It's all blah blah blah if you don't know how to relate it to wisdom. Who ever heard of bringing Buddha into a discussion of cause and effect? Buddha never once spoke of causes like billiard balls bouncing together. Actually, Hume did write quite a lot about causality and demonstrated there's no such thing. So the Buddha's main teaching wasn't cause and effect. It was the mechanics of a human action, which is internal to one's mind like urges, feelings, ideas, etc. These are all demonstrated to be nonexistence. To understand dharma it is easier to leave aside scientific questions of causality and look directly at the mind's illusion-manufacturing plant. It is itself beyond cause and effect in the sense that nothing is making these illusions appear. They just do so according to karmic attitudes. It's a nonexistent amorphous attitude that makes them, not a bit of undigested sausage or external factors. Before one has the target in sight, emptiness, discussing all the finer points of archery is a lot of blah blah blah, and it might seem like you are talking about a science or something, but actually all these talks are for nothing, and they are not about anything at all.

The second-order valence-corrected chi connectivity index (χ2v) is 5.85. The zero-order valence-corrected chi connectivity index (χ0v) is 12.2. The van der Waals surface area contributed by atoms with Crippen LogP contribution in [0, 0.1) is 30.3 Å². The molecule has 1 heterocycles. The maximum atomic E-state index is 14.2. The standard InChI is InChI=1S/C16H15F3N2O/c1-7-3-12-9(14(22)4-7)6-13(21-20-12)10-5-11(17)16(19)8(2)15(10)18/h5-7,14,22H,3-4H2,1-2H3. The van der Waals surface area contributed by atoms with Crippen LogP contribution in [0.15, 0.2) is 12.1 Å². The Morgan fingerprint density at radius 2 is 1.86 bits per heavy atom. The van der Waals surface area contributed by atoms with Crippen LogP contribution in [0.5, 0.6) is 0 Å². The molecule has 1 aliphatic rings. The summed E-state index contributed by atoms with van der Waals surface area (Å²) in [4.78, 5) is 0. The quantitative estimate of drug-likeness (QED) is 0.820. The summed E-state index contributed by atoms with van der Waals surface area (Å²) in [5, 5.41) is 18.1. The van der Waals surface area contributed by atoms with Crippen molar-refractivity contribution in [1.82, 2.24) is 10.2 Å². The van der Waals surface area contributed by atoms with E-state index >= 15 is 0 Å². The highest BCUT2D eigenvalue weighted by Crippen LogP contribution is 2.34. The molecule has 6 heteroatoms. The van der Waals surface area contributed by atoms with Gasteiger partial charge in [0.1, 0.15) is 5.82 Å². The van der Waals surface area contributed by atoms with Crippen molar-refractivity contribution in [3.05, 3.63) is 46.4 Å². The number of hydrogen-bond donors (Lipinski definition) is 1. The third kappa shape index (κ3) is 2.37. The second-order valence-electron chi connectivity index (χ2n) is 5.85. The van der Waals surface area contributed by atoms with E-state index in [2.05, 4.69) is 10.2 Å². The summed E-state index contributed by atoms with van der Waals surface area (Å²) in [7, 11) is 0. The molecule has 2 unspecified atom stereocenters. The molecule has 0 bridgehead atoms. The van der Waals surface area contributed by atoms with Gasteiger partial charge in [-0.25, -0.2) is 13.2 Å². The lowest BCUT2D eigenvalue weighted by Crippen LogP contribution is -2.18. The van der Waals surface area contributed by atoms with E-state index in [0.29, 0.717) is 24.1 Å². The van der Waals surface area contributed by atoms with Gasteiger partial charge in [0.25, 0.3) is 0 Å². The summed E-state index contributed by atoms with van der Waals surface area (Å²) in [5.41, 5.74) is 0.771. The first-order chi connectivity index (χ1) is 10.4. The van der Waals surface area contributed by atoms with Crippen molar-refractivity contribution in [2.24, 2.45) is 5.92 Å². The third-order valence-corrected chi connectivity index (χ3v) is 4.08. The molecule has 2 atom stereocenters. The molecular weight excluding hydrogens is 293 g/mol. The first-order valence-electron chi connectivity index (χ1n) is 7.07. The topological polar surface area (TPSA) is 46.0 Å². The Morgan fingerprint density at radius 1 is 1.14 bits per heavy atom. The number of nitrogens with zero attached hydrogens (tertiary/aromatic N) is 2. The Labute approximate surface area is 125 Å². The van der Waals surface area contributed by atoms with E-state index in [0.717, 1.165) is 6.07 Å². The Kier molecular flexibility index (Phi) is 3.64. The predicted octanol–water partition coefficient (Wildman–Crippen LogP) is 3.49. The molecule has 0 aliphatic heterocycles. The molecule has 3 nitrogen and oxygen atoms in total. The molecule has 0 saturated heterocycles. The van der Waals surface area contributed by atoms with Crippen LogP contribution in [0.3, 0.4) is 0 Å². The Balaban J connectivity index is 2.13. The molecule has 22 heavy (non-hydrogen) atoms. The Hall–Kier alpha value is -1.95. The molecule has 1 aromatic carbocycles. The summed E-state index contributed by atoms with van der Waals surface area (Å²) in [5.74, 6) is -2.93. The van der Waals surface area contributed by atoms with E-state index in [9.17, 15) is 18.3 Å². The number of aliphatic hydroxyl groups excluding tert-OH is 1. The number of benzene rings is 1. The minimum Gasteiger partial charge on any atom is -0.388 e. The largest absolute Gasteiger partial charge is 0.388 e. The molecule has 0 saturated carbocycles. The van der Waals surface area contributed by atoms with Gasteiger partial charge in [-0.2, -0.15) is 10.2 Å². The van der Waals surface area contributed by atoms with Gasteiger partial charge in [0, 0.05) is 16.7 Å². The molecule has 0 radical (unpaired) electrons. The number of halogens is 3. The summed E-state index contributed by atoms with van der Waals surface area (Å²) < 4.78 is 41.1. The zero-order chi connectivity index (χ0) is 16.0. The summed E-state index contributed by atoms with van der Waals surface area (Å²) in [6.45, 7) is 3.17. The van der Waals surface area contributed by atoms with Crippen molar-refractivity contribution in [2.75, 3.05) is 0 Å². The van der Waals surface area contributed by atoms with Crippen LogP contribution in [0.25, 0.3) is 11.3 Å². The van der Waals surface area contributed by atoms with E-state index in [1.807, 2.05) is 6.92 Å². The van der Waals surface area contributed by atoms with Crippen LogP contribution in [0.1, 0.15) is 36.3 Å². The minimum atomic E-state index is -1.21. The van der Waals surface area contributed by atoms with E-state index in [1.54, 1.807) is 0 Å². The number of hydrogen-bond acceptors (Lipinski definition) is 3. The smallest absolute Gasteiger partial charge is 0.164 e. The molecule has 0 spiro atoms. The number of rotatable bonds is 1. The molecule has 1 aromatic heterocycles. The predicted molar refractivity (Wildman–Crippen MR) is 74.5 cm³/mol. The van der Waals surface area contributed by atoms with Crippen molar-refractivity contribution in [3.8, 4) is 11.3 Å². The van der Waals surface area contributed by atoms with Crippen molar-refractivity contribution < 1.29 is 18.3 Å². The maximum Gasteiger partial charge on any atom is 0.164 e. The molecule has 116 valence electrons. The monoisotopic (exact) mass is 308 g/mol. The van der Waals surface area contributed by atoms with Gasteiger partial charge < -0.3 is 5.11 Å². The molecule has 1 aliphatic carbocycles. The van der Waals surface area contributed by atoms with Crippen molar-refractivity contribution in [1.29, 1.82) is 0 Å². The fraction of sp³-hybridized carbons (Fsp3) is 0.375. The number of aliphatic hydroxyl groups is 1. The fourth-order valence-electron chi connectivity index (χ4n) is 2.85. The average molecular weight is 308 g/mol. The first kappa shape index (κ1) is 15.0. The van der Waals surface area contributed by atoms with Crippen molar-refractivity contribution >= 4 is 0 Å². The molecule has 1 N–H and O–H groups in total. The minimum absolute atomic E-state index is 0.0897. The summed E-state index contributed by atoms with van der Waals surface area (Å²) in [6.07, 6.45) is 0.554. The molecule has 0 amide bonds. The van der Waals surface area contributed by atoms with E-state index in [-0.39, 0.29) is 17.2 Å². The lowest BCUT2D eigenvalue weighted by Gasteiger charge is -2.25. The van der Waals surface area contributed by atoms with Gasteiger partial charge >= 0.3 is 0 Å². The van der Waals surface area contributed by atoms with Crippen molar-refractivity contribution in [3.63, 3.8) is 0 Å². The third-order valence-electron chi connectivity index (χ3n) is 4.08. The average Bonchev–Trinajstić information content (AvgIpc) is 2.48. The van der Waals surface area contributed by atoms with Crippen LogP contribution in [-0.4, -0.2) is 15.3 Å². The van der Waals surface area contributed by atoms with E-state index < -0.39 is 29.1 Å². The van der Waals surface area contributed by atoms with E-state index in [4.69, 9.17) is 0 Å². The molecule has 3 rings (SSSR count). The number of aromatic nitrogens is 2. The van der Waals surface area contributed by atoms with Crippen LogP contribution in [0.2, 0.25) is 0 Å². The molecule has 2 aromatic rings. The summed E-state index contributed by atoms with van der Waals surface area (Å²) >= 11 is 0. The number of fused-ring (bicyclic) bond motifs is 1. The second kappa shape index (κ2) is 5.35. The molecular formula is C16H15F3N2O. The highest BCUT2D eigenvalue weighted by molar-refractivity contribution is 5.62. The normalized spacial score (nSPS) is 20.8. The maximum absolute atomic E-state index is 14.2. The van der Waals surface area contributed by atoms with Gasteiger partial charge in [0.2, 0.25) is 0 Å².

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Re: Dzogchen, karma and ultimate truth

Postby dzogchungpa » Wed May 08, 2013 7:59 pm

Nothing wrote:
Monks, I don't see anyone in this cosmos.
Said the Blessed One. (SN 46.54)

Here is the quotation with a bit more context:
"Being asked in this way, the wanderers of other sects will be unable to respond and, on top of that, will fall into vexation. Why is that? Because it lies beyond their range. Monks, I don't see anyone in this cosmos — with its devas, Maras, and Brahmas, with its people with their contemplatives & brahmans, their royalty & commonfolk — who would satisfy the mind with their answer to these questions, aside from the Tathagata, a disciple of the Tathagata, or one who had heard it from them.

from http://www.accesstoinsight.org/tipitaka/sn/sn46/sn46.054.than.html

So, what is your point?
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Re: Dzogchen, karma and ultimate truth

Postby Sherab Dorje » Wed May 08, 2013 8:17 pm

Sprung, big time!

Well done dzogchunpa!
"When one is not in accord with the true view